Something my guitar player said was – you think you plan to have a kid, but they sort of show up on their own. My Mom and Dad had seven accidents. There are seven kids in my family and each one was an accident. They had enough money to afford their first apartment or a baby and they chose the apartment. Then my Mom got pregnant. They received each event as beautiful news. That’s how Jordan and I took it. It was terrifying at first and then it got exciting. The relationship obviously has to be strong and it’s also about having faith in the unknown. There’s something great about the unknown because most of your life is unknown. This is a strong confirmation of that fact. You can plan and you can prepare, yet you will not be ready. That’s how you really find out who you are, in those situations.

The scariest thing is when you have to leave them to society. I think the world will never be good enough for my little girl.

On how life on the road, as a touring musician will change with a family:
I think if it’s practical and feasible to bring Mom and the kid on the road, that’s what you do. Then they get to a certain age when they can come out without Mom if that’s cool. You really try and figure out as much as you can how to have them with you. It seems to be the case that everyone wants to be with their kid. It’s not like something of “oh God I have to get them here.” You want to spend time with your family. I’m so used to touring as a bachelor where I just go and do what I do. Now there’s somewhere I’d rather be and that’s fun. Anything worthwhile has work to it.

What scares me the most is that I see parents go through airports with like 600 pounds of toys, lugging bassinets and the kids are just dangling. Somehow you have to bring all of this on a plane. I can’t imagine bringing around that much stuff. But, we will figure out a way to travel. Again, there’s a period where you don’t know how to do it, then you get better at it, then you get used to doing it. What seems so daunting will likely become – I didn’t know I can do that!

On any first songs he would like to play for his daughter:
No songs in particular, though I’m sure she will help me write some. I’d like to first teach her the word orange, so when we write songs together, I can see her try and rhyme it. This way, she learns how to deal with frustration early. Although you probably always end up hating whatever it is that your parents make you do. Maybe I’ll require she plays a musical instrument and does finger painting so she begs to do math.(Laughs)

On his earliest childhood memory:
I was number six of seven kids. My parents would travel all over Europe with us and they’d do a roll-call. There was one time before they even got to me; they had pulled away from Heathrow Airport. They eventually realized they had forgotten me. When they came back to the airport, I was just sitting there. I knew they’d come back.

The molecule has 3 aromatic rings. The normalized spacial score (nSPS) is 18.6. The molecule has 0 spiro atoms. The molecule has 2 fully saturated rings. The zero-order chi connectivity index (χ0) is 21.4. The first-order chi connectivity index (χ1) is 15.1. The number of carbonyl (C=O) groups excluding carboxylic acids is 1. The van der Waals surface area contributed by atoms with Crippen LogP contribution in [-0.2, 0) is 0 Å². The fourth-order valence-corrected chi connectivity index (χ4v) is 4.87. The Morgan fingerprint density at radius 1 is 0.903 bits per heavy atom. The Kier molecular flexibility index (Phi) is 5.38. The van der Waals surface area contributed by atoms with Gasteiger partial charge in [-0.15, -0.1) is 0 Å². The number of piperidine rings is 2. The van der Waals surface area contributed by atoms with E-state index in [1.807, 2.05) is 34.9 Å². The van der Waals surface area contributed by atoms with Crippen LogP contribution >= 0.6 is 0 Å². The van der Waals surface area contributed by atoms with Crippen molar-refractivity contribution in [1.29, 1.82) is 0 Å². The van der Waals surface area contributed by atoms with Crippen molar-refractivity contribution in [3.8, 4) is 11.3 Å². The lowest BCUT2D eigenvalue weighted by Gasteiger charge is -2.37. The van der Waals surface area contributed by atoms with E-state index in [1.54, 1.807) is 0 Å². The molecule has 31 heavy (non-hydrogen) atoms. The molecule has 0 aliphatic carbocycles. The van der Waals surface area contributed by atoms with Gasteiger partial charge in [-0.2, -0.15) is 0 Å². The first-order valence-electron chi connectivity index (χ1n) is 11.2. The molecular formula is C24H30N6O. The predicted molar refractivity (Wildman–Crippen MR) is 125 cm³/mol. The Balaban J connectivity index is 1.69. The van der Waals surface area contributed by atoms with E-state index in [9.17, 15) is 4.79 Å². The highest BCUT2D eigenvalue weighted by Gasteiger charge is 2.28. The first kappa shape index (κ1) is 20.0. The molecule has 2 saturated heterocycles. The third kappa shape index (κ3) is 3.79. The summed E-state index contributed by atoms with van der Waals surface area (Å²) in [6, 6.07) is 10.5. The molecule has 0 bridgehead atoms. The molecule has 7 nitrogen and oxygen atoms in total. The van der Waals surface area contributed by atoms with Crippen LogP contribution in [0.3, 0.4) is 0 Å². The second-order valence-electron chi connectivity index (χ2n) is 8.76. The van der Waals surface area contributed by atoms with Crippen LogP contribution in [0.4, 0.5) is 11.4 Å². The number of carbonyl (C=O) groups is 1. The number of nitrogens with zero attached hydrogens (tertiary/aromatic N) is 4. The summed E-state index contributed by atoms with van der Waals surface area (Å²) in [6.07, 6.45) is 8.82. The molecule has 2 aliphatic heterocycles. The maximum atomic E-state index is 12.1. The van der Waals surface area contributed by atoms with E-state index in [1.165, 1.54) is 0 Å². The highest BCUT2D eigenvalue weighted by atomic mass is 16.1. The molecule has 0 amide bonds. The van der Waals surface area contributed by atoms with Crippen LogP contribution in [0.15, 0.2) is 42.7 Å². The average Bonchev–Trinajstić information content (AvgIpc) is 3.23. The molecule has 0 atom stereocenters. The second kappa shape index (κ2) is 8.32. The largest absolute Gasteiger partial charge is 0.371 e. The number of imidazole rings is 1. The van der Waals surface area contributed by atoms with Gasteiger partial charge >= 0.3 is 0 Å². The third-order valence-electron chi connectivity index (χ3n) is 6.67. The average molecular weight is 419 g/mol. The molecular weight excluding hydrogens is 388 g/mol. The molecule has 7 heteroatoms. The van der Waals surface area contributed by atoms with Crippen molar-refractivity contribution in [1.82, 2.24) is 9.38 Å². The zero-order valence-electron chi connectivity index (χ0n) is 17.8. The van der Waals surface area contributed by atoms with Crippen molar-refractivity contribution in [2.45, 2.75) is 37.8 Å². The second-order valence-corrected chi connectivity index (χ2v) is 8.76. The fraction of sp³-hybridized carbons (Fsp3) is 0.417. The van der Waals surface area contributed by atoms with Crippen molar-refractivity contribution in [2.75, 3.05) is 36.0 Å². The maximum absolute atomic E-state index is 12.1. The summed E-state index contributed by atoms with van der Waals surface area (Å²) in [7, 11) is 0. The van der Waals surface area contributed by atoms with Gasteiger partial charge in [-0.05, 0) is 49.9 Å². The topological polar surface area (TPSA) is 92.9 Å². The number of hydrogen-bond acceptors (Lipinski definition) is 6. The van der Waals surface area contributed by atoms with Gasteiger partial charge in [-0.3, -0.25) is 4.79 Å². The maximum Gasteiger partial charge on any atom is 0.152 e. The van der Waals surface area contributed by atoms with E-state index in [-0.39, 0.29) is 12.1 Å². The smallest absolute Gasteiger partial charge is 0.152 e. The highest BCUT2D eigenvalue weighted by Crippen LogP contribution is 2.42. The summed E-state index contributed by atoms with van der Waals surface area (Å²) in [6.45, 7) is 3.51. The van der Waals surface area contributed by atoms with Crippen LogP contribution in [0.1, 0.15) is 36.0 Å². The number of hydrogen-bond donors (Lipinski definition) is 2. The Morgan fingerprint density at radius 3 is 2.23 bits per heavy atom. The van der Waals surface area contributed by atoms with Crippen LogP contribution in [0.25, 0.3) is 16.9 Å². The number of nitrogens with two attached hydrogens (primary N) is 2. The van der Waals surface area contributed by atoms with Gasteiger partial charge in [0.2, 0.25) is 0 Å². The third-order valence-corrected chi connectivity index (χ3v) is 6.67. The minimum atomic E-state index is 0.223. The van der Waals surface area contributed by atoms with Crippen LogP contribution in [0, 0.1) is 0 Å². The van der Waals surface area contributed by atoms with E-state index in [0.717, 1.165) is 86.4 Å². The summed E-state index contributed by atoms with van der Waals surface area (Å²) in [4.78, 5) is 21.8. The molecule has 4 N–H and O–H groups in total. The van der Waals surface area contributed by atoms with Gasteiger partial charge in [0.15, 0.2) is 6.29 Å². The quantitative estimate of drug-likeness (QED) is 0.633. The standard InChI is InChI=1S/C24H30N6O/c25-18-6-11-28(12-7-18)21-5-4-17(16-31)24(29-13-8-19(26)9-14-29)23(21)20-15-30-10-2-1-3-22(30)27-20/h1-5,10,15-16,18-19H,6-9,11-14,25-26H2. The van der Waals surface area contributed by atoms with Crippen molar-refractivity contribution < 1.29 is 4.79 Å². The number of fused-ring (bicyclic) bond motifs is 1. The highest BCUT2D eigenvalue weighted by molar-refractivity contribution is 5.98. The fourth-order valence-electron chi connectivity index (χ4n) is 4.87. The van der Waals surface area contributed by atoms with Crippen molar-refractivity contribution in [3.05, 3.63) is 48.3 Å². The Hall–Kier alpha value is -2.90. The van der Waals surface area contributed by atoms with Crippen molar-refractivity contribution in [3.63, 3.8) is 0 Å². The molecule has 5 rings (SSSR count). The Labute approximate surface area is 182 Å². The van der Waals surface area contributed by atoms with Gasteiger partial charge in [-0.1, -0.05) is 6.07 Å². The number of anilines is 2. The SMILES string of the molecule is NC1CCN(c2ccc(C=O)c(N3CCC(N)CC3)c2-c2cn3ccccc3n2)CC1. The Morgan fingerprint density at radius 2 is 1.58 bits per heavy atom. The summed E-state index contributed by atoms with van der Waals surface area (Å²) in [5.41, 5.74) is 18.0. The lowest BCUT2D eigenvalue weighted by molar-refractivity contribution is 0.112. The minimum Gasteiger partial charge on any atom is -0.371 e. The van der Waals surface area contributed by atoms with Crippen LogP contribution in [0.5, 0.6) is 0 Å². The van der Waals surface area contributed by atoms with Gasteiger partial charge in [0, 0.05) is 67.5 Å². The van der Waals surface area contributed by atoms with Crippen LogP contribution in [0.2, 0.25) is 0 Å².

On his introduction to music as a child and what he will carry on:
Musically, my parents found that I was always harmonizing in church so they figured they should get me some instruments. I will always want my child to get a hold of some instruments, but I don’t ever want to pressure her to think that’s a job to do. The arts should be fun, that’s the real reason you do it, especially as a kid. It really should be the reason you do anything. I just want her to be whatever she wants to be. I want her to have the opportunity to find out what it is she wants and completely understand the concept of wanting to be something. Ultimately, I want her to be happy and to have all those Disneyland experiences that all kids have. I hear that you relive through that.

On beginning to prepare his home:
We’ve turned my gun room into a nursery. I find that incredibly philosophical. We have a giant safe. All of my guns will be going into the safe and the room off the bedroom is now going to be a giant nursery. The very first thing we bought was the giant 15 foot elephant from FAO Schwartz. Since they are going out of business, we thought we needed to get it now. The fact that Jordan and I both had that as a priority I think says a lot about our parenting skills already. Our child will not be without the 15 foot giraffe!

Blues Traveler’s new video – Blow Up the Moon:

John Popper recently joined the Foo Fighters on stage:


Follow Jeff Gorra on Twitter

311: 25 Years Strong

How 311 became a way of life

“Reside west coast from the Midwest, take what ya like and fuck all the rest man. We only enter in one contest that we made up ourselves that’s to be the 311-est.”

Those two lines, a nine second clip towards the end of a song entitled “Jackpot,” perhaps perfectly summarizes and serves as the powerful mission statement of 311. A statement they built 25 years ago and have stuck to at every turn along the way. The lyrics still give front-man Nick Hexum the chills.

This past June, 311 released a very special box set entitled 311-ARCHIVE – to honor their silver anniversary. The career-spanning box set commemorates the journey of the past 25 years through demos, b-sides, bonus tracks, pre-production tracks along with a book of old photos and memorabilia.